The Tunnel: The Underground Homeless of New York City (Architecture of Despair)
One of the oldest surviving homeless communities in New York City has been hidden from public view in an underground train tunnel since the 1970s. Residents dwell in continual darkness along the two-and-a-half mile stretch, which is penetrated only by shafts of light angling through air vents. The residents who have been there longest live alongside the tracks in cinder block bunkers originally used by railroad personnel. Other residents are hidden high above the tracks in recessed niches that are accessible only by climbing. More recent tunnel dwellers have built freestanding structures in the dark alcoves of the tunnel or perched themselves on concrete ledges. This work, the first in a group of three books documenting the lives and living spaces of New York City's homeless population, is narrated entirely by tunnel residents. Margaret Morton's photographs combine with four years of audiotaped oral histories to create an archive of individuals living in an extraordinary social, political and economic condition.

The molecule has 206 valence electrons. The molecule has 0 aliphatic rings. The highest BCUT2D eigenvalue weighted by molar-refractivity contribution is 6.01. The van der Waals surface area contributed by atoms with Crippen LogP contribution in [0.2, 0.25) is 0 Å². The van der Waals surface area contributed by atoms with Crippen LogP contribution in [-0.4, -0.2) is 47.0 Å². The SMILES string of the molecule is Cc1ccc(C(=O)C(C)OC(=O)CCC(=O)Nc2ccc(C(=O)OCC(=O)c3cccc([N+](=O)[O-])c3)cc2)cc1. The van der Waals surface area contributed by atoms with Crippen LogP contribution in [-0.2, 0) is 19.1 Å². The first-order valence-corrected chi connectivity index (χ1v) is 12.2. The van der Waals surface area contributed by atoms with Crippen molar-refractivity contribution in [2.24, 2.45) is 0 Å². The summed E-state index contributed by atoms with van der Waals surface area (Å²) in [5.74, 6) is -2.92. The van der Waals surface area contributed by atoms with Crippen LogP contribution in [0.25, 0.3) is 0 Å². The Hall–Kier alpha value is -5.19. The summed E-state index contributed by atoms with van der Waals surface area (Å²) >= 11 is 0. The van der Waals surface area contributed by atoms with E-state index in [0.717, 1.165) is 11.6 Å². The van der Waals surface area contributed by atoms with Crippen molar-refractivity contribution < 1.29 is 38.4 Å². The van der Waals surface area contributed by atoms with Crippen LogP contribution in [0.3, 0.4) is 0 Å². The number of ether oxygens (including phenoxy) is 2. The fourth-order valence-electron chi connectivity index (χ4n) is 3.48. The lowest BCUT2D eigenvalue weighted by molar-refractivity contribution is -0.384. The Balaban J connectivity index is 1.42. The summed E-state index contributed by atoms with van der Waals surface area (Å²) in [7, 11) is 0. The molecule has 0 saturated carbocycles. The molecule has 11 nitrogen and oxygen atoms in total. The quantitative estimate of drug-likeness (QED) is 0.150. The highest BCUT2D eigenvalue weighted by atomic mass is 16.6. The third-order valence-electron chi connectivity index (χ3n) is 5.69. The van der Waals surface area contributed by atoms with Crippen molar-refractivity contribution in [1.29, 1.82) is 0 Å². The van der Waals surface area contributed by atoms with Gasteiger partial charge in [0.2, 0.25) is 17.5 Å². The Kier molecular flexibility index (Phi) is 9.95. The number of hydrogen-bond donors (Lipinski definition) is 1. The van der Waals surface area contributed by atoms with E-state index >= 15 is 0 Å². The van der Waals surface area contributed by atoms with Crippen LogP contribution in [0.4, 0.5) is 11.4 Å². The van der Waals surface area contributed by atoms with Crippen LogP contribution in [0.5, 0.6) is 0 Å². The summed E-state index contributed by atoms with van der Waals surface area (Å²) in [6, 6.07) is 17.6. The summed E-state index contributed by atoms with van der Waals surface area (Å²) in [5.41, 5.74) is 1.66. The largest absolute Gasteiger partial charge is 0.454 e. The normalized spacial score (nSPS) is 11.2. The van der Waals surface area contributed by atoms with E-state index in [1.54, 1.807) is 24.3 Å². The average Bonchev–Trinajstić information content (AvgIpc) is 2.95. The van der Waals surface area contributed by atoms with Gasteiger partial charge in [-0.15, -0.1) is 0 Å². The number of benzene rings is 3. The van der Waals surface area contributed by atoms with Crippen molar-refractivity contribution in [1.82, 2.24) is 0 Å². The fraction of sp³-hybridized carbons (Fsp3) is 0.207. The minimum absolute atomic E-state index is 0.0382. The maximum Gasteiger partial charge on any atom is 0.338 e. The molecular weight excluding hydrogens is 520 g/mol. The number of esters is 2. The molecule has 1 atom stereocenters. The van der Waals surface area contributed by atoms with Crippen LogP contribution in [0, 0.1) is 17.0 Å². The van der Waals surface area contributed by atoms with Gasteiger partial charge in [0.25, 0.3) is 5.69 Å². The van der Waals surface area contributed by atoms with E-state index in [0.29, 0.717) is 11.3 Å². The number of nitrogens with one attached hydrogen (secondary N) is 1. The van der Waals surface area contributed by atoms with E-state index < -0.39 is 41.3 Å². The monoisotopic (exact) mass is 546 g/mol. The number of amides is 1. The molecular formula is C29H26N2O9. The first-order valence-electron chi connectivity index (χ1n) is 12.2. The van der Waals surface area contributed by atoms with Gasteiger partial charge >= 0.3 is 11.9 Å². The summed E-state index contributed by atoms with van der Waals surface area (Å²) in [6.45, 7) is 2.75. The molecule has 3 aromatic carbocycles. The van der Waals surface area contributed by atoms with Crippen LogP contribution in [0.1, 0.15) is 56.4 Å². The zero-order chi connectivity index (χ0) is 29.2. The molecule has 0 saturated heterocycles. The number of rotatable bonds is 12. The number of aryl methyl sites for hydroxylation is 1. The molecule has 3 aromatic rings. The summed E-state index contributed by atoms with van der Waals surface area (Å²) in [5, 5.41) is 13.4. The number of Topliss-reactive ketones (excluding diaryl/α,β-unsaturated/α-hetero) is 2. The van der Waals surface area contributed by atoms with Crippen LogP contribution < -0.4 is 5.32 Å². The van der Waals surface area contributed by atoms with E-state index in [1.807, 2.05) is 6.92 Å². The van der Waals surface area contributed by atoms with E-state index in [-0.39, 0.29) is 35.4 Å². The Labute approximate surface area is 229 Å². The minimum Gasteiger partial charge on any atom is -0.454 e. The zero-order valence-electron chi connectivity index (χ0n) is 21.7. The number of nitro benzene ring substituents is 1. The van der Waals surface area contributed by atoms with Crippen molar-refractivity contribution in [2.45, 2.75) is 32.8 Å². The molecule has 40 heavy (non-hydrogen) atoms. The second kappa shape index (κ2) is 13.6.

Specifications of The Tunnel: The Underground Homeless of New York City (Architecture of Despair)
|Author||Ms. Margaret Morton|
|Publisher||Yale University Press|
|Number Of Pages||160|
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